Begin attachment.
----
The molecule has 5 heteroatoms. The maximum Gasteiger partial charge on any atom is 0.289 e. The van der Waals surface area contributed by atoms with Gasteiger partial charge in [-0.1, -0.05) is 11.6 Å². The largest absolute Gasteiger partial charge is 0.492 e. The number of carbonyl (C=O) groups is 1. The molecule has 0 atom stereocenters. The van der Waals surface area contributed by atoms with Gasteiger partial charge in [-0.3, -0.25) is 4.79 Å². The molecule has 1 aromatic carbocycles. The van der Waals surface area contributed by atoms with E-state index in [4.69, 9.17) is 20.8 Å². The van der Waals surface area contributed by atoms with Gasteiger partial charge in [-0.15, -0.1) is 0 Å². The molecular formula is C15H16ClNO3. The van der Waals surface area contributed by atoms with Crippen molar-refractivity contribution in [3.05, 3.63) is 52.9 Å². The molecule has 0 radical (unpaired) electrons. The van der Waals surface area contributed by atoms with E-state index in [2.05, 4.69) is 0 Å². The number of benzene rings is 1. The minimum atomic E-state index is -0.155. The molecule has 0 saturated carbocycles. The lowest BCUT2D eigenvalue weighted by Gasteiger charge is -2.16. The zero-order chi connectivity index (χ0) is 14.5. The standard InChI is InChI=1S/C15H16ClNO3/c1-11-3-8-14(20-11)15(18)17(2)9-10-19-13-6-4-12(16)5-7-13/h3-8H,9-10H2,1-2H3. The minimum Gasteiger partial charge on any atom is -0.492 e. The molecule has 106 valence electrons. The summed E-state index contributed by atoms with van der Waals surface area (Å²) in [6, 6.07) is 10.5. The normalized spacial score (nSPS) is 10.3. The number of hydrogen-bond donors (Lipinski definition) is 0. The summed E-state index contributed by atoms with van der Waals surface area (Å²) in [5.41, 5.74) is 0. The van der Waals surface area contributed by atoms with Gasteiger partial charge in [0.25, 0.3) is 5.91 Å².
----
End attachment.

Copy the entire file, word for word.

The molecule has 5 heteroatoms. The maximum Gasteiger partial charge on any atom is 0.289 e. The van der Waals surface area contributed by atoms with Gasteiger partial charge in [-0.1, -0.05) is 11.6 Å². The largest absolute Gasteiger partial charge is 0.492 e. The number of carbonyl (C=O) groups is 1. The molecule has 0 atom stereocenters. The van der Waals surface area contributed by atoms with Gasteiger partial charge in [-0.3, -0.25) is 4.79 Å². The molecule has 1 aromatic carbocycles. The van der Waals surface area contributed by atoms with E-state index in [4.69, 9.17) is 20.8 Å². The van der Waals surface area contributed by atoms with Gasteiger partial charge in [-0.15, -0.1) is 0 Å². The molecular formula is C15H16ClNO3. The van der Waals surface area contributed by atoms with Crippen molar-refractivity contribution in [3.05, 3.63) is 52.9 Å². The molecule has 0 radical (unpaired) electrons. The van der Waals surface area contributed by atoms with E-state index in [2.05, 4.69) is 0 Å². The number of benzene rings is 1. The minimum atomic E-state index is -0.155. The molecule has 0 saturated carbocycles. The lowest BCUT2D eigenvalue weighted by Gasteiger charge is -2.16. The zero-order chi connectivity index (χ0) is 14.5. The standard InChI is InChI=1S/C15H16ClNO3/c1-11-3-8-14(20-11)15(18)17(2)9-10-19-13-6-4-12(16)5-7-13/h3-8H,9-10H2,1-2H3. The minimum Gasteiger partial charge on any atom is -0.492 e. The molecule has 106 valence electrons. The summed E-state index contributed by atoms with van der Waals surface area (Å²) in [6, 6.07) is 10.5. The normalized spacial score (nSPS) is 10.3. The number of hydrogen-bond donors (Lipinski definition) is 0. The summed E-state index contributed by atoms with van der Waals surface area (Å²) in [5.41, 5.74) is 0. The van der Waals surface area contributed by atoms with Gasteiger partial charge in [0.25, 0.3) is 5.91 Å².